(The photo in this post comes from the HEART Blog)
After much trial and error, I have learned the best time to get my 17 year old to talk is just after he’s had his first sip of coffee but before the caffeine kicks in. At that point he is still groggy, he can hear the questions and form thoughts but his defenses haven’t gone up yet so I get an honest answer. Yesterday I got a great comment in one of these semi-vegetative defenseless moments when he admitted that his aspirations for the future included “changing the world”. For someone who spends a great deal of time just trying to fit in and live as Greg-Brady of a life as possible, this brought joy to my heart to hear that he is actually thinking how he will make a difference. Of course, the other thing I’ve learned about him is not to push to enthusiastically about anything because then it loses his appeal. I already feel like I got a huge win with him because I’m dropping him off at the Explorers Orientation this morning, so I’m not going to push it, but this new opportunity that popped up would be a perfect place for a youth to start understanding how to make change in the world.
The Multnomah County library is offering a new class, Understanding Stereotypes, for teens interested in learning about stereotypes and exploring what it is like to face prejudice. During this 5-week course (5 weekly workshops) they will participate in interactive activities, watch films, play games and discuss complex issues. And guess what? My friend Dani is teaching the course!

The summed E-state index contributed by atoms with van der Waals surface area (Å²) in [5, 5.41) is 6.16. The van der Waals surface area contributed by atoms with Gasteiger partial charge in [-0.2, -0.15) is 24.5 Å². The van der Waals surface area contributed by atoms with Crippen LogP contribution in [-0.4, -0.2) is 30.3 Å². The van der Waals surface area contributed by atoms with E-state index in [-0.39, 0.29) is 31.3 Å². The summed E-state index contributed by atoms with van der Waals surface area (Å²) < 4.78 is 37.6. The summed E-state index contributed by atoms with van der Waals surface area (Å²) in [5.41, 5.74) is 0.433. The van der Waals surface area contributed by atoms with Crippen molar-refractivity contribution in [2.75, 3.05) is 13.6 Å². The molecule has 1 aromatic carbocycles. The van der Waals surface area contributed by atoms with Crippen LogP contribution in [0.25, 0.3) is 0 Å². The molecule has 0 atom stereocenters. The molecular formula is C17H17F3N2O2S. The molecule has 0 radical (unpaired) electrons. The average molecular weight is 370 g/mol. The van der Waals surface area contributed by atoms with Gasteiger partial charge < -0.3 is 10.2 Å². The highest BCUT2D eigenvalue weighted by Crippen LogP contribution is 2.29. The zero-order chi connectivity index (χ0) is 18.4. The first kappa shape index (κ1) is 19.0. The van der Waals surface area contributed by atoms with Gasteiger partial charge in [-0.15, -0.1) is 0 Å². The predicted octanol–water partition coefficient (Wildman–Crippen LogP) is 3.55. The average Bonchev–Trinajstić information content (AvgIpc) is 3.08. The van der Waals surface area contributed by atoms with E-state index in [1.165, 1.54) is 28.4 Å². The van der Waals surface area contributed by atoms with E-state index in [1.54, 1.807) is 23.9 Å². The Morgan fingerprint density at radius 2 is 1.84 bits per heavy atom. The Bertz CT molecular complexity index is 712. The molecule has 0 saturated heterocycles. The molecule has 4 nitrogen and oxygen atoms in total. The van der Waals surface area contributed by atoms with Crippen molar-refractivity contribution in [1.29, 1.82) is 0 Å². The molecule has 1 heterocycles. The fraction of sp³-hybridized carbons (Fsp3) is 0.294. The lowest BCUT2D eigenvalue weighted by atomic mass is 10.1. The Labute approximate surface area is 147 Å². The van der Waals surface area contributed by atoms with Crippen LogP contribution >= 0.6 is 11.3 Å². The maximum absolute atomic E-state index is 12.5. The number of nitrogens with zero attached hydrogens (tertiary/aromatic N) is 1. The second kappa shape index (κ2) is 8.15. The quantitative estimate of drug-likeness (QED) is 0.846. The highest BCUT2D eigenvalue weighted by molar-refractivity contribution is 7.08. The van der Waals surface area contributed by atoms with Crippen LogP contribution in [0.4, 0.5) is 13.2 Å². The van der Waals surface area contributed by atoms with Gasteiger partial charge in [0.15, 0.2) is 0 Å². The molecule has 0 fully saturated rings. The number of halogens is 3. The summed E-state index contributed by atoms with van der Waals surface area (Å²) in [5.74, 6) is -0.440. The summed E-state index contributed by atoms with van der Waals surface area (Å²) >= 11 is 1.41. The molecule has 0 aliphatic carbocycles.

Dani and I play soccer together and while she is an absolute WALL of a defender for anyone trying to bust through our back line, she is also deeply committed to making the world a better place by promoting humane education. I asked her a few quick questions about HEART, the organization she works for that has developed the curriculum in this workshop, and about the Understanding Stereotypes class coming up. Dani leads the Portland chapter of HEART:
Tara: What is HEART and what makes it special?
Dani: HEART is the west coast chapter of an organization that’s been around since 2001 in NYC and Chicago. Our aim is “To foster compassion and respect for all living beings and the environment by educating youth and teachers in Humane Education.” Humane Education is the only field of study that fosters the passion and skills in young people to solve the most pressing challenges of our time. We ask young people to contemplate daily choices, how they spend their time, their work, and their acts of citizenship and then we ask them to consider what choices do the most good and least harm for ourselves, other people, animals, and the earth. We can’t wait until this is happening in all schools across the country!
Tara: What can students expect will happen at the classes?
Dani: Students can expect to be challenged, supported and listened to and respected – they will be active participants in conversations and they’ll participate in interactive activities, films, discussions, hands-on service projects and sometimes field trips.
Tara:How might this help kids think about their future?
Dani: Humane education is a lens, body of knowledge, and set of tools and strategies for teaching about human rights, animal protection, environmental stewardship, and cultural issues as interconnected and integral dimensions of a just, healthy society. No matter what professional path young people follow, they can take these tools everywhere they go. Humane education not only instills the desire and capacity to live with compassion, integrity, and wisdom, but also provides the knowledge and tools to put our values into action in meaningful, far-reaching ways so that we can find solutions that work for all.
So there you go! Sign up soon, class size is limited. (You will find the registration on the right side of the library’s page.) The 5 sessions are all at the Belmont Branch of the Multnomah County Library.
1038 SE César E. Chávez Boulevard
Portland, OR 97214
- Wed, Oct 16, 2013 – 3:30 to 5:00
- Wed, Oct 23, 2013 – 3:30 to 5:00
- Wed, Oct 30, 2013 – 3:30 to 5:00
- Wed, Nov 06, 2013 – 3:30 to 5:00
- Wed, Nov 13, 2013 – 3:30 to 5:00